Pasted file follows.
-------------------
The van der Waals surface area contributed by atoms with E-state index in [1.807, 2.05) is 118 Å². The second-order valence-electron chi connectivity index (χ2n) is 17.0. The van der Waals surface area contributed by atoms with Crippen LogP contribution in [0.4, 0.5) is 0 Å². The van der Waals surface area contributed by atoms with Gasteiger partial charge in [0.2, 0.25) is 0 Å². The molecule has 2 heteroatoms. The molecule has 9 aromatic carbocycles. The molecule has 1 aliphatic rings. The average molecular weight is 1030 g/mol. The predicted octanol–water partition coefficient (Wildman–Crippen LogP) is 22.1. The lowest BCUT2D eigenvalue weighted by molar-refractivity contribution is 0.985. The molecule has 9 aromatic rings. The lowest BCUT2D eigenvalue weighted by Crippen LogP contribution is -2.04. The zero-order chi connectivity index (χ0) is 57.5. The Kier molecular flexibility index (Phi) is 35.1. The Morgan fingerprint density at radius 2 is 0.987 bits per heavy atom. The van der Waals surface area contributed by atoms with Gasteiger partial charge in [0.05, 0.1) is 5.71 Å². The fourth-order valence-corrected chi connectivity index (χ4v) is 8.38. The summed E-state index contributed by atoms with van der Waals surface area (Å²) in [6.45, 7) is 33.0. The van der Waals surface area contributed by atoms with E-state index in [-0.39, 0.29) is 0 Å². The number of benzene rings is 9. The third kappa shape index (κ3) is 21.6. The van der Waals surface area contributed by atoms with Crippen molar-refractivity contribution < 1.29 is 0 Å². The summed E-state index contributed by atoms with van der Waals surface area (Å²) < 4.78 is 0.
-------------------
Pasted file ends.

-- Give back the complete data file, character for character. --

The van der Waals surface area contributed by atoms with E-state index in [1.807, 2.05) is 118 Å². The second-order valence-electron chi connectivity index (χ2n) is 17.0. The van der Waals surface area contributed by atoms with Crippen LogP contribution in [0.4, 0.5) is 0 Å². The van der Waals surface area contributed by atoms with Gasteiger partial charge in [0.2, 0.25) is 0 Å². The molecule has 2 heteroatoms. The molecule has 9 aromatic carbocycles. The molecule has 1 aliphatic rings. The average molecular weight is 1030 g/mol. The predicted octanol–water partition coefficient (Wildman–Crippen LogP) is 22.1. The lowest BCUT2D eigenvalue weighted by molar-refractivity contribution is 0.985. The molecule has 9 aromatic rings. The lowest BCUT2D eigenvalue weighted by Crippen LogP contribution is -2.04. The zero-order chi connectivity index (χ0) is 57.5. The Kier molecular flexibility index (Phi) is 35.1. The Morgan fingerprint density at radius 2 is 0.987 bits per heavy atom. The van der Waals surface area contributed by atoms with Gasteiger partial charge in [0.05, 0.1) is 5.71 Å². The fourth-order valence-corrected chi connectivity index (χ4v) is 8.38. The summed E-state index contributed by atoms with van der Waals surface area (Å²) in [6.45, 7) is 33.0. The van der Waals surface area contributed by atoms with E-state index in [-0.39, 0.29) is 0 Å². The number of benzene rings is 9. The third kappa shape index (κ3) is 21.6. The van der Waals surface area contributed by atoms with Crippen molar-refractivity contribution < 1.29 is 0 Å². The summed E-state index contributed by atoms with van der Waals surface area (Å²) < 4.78 is 0.